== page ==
The only thing I lost was the will to live
The term “walking simulator” isn’t a pejorative. It’s an easy shorthand to describe a genre of story-based games that prioritise leading you through a narrative like someone excavating an ancient dig, uncovering more pockets of narrative the deeper you delve. I’ve enjoyed many of them. What Remains of Edith Finch and Gone Home are two games that were unfairly derided as “walking sims”, with the latter basically kickstarting the genre, but their both games I enjoyed immensely.
From its glacial pace to its story twist you can see from the International Space Station, Paradise Lost feels like a parody of the genre that was crushingly dull to play despite its well-established setting.
In Paradise Lost you play as a young boy who returns to a Nazi fallout shelter, 20 years after the Nazis dropped nukes on Europe. You’re searching for answers about your family and why the once-thriving shelter now lays in decay.
The game establishes its tone extremely well in the opening hour. The areas your travel through are very detailed, there’s care paid to the way the levels are set-dressed and the lighting and design of the crumbling 30s aesthetic is well realised.
However, almost instantly, you’ll notice an issue with the game that plagued my entire playthrough and frustrated me to the point of almost uninstalling. You walk painfully slowly. The amount of time you waste holding forward, slowly lumbering towards your objective will be enough to make sane people stop playing the game. This isn’t done in the name of preserving atmosphere; I’m pretty sure I’d still experience the ambience if you let me move faster than continental drift.
It got so bad towards the end that if I saw a piece of the environment I could interact with and I knew it wasn’t going to progress the story forward, I didn’t bother picking it up because I had zero interest in moving this articulated lorry over to the next piece of exposition. At one point I shambled past an old Nazi machine gun and ammunition and was utterly disappointed that I couldn’t turn it on myself and end my suffering.
I simply cannot believe that the developers played this, or in fact that human beings played this and thought this was an acceptable walking speed. I don’t want to suddenly become The Flash, but it breaks the immersion somewhat for a crucial piece of story information to be revealed only for your character to lazily amble towards it like he’s walking to the shops for a pint of milk.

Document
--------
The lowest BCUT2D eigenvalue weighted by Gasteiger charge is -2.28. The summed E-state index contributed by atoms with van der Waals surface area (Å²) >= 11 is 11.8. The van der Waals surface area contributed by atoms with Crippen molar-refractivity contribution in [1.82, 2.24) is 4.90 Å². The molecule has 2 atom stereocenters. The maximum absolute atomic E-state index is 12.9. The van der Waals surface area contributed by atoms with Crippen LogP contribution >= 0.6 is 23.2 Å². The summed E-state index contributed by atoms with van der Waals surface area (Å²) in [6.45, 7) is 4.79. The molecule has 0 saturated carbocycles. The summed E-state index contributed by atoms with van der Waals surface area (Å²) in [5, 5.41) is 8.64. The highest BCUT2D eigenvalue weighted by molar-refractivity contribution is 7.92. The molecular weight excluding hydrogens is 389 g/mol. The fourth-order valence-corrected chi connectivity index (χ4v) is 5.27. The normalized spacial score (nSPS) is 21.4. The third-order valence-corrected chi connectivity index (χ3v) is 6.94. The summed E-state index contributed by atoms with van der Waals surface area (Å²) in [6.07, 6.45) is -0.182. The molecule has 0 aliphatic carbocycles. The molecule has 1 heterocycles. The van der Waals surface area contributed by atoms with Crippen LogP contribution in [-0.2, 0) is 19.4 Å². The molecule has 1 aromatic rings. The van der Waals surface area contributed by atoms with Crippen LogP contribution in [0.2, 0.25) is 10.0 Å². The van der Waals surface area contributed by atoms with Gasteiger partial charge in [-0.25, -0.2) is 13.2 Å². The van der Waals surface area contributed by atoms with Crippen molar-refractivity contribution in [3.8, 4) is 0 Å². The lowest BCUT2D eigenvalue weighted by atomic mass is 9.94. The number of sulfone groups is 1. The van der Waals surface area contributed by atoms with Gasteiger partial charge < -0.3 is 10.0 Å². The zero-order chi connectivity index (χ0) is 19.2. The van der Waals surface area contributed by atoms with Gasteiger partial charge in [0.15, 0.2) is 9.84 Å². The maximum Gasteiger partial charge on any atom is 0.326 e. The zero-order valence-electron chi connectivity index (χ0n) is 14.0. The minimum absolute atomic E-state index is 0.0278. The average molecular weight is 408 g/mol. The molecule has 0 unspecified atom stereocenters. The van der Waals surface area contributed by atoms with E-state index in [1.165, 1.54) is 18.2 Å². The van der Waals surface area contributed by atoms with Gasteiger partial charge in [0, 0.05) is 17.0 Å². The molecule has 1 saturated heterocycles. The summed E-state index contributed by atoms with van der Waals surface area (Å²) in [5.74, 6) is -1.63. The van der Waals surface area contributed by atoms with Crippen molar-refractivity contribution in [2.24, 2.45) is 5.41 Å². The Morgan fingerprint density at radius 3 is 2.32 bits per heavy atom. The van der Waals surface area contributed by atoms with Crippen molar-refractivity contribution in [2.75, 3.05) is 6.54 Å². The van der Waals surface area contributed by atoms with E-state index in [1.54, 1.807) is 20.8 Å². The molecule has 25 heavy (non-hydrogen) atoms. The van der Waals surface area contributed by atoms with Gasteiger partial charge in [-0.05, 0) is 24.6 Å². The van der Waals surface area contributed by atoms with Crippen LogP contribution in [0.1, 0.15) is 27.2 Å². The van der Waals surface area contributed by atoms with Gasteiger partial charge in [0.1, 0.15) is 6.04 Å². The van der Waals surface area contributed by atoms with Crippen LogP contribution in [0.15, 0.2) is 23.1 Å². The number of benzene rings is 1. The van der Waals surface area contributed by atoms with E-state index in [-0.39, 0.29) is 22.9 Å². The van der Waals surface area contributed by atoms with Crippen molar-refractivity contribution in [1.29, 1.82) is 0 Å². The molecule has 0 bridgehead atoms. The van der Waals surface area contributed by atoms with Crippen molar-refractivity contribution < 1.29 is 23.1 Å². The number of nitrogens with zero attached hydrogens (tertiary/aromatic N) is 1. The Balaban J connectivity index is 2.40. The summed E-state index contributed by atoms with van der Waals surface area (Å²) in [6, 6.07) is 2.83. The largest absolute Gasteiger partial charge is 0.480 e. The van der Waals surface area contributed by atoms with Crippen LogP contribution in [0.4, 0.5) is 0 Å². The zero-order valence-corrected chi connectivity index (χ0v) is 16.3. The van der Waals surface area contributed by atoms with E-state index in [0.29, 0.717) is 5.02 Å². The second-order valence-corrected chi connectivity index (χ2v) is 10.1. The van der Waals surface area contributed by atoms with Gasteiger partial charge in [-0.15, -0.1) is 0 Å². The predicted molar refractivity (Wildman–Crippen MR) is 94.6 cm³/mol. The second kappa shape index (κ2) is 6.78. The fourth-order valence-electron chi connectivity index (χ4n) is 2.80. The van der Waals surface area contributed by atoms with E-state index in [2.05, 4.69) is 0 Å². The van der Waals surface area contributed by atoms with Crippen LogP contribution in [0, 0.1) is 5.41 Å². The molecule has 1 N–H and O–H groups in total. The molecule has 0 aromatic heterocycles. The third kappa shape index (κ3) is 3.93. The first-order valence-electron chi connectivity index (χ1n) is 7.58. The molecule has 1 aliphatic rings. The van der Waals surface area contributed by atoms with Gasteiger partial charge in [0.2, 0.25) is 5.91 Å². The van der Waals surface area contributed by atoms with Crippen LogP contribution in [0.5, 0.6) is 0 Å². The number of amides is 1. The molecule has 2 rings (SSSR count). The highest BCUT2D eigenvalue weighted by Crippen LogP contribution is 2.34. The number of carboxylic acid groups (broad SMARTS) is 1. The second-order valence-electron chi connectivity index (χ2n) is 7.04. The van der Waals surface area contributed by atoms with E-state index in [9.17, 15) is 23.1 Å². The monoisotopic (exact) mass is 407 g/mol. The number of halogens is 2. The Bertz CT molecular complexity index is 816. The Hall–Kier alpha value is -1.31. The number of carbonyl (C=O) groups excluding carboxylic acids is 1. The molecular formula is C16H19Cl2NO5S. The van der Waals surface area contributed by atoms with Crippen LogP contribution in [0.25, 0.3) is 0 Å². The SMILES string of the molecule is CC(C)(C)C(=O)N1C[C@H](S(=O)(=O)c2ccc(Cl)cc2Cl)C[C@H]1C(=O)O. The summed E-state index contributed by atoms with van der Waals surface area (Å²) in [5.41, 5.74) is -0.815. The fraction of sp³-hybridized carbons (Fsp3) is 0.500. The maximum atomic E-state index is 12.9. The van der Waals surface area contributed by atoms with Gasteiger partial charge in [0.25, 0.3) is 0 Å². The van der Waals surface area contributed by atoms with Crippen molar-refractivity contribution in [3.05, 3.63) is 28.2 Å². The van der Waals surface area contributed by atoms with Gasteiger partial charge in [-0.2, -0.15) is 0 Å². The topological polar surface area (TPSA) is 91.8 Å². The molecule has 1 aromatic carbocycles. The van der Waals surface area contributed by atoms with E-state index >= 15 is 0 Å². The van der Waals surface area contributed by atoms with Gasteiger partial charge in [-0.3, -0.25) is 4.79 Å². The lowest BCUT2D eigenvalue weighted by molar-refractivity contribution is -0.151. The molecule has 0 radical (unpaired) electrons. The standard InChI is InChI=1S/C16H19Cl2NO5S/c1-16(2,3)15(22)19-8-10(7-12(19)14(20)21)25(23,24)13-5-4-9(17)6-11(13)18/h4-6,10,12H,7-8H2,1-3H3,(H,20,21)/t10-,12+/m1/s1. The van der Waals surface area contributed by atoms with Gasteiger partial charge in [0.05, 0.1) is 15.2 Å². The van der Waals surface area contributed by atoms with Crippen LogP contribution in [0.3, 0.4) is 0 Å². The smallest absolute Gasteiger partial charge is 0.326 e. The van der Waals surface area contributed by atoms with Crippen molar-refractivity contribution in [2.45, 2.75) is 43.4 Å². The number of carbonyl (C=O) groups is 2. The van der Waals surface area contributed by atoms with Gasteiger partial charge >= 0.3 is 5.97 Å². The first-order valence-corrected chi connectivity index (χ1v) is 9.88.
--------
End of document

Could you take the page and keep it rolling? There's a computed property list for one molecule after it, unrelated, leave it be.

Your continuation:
Also, the animations to do anything are so ridiculously stilted and overdone. Climbing up a ladder takes about 40 minutes and if you see there’s a 2ft ledge you need to jump down, feel free to open TikTok and watch about 50, by the time you are done you’ll be ready to see the frame rate plummet as you hit the ground below. It’s such an utterly horrendous movement system from top to bottom.
The narrative itself begins with intrigue and ends in cliche, with a vacuous dearth of nothingness in between. Early in the game, you’re greeted by a voice from far away, another survivor exploring the bunker. You endeavour to meet up with them, but if you’ve played a single video game in your entire life, or indeed had a sentient thought, you’ll know that things aren’t always what they seem.
The dialogue is only rivalled in its clunkiness by the movement, with both actors’ performances coming across like text-to-speech facsimiles of human emotion. Nothing has any emotional weight, reveals fall flat because they’re so obvious, and even the often interesting audio logs you find scattered are pointless because if you move more than three feet away from them, you can’t hear them anymore. I thought we learned this in 2007 with BioShock; if you have an audio log and it doesn’t just keep playing as I carry on exploring, you lose your game developer badge and gun.
The audio mixing is just terrible, important conversations were getting drowned out by the environment, making me have to squint my ear to even get a taste of what they were saying. This speaks to a game that’s incredibly unpolished. The frame-rate is often terrible, at one point none of the items in a room spawned in so I was free to walk around a brown square while the intractable panels floated in the air and during the game’s big revelation, a narrative critical item was completely missing. It straight up did not spawn the game’s most important story reveal.
The bunker itself is the lone star of the show. There’s a great atmosphere created where at any moment you think you’re going to get a fright. They use their scares sparingly and effectively. I could have potentially done with a few more avenues of world-building than audio logs and letters scattered around the place, but the larger set pieces do paint a picture of this Nazi Kandor that made me wish that a much better game was set in it.
Paradise Lost is an excruciatingly boring game. I literally don’t understand how you can execute so well on such an interesting setting, only to use it for the most turgid, unresponsive, buggy and dull game I’ve played in some time. Don’t be fooled by the screenshots of crumbling dystopia and haunting underground intrigue, because the moment the game bursts into death you’ll think that there’s something wrong with your controller or that you’ve started to see the world in slow motion.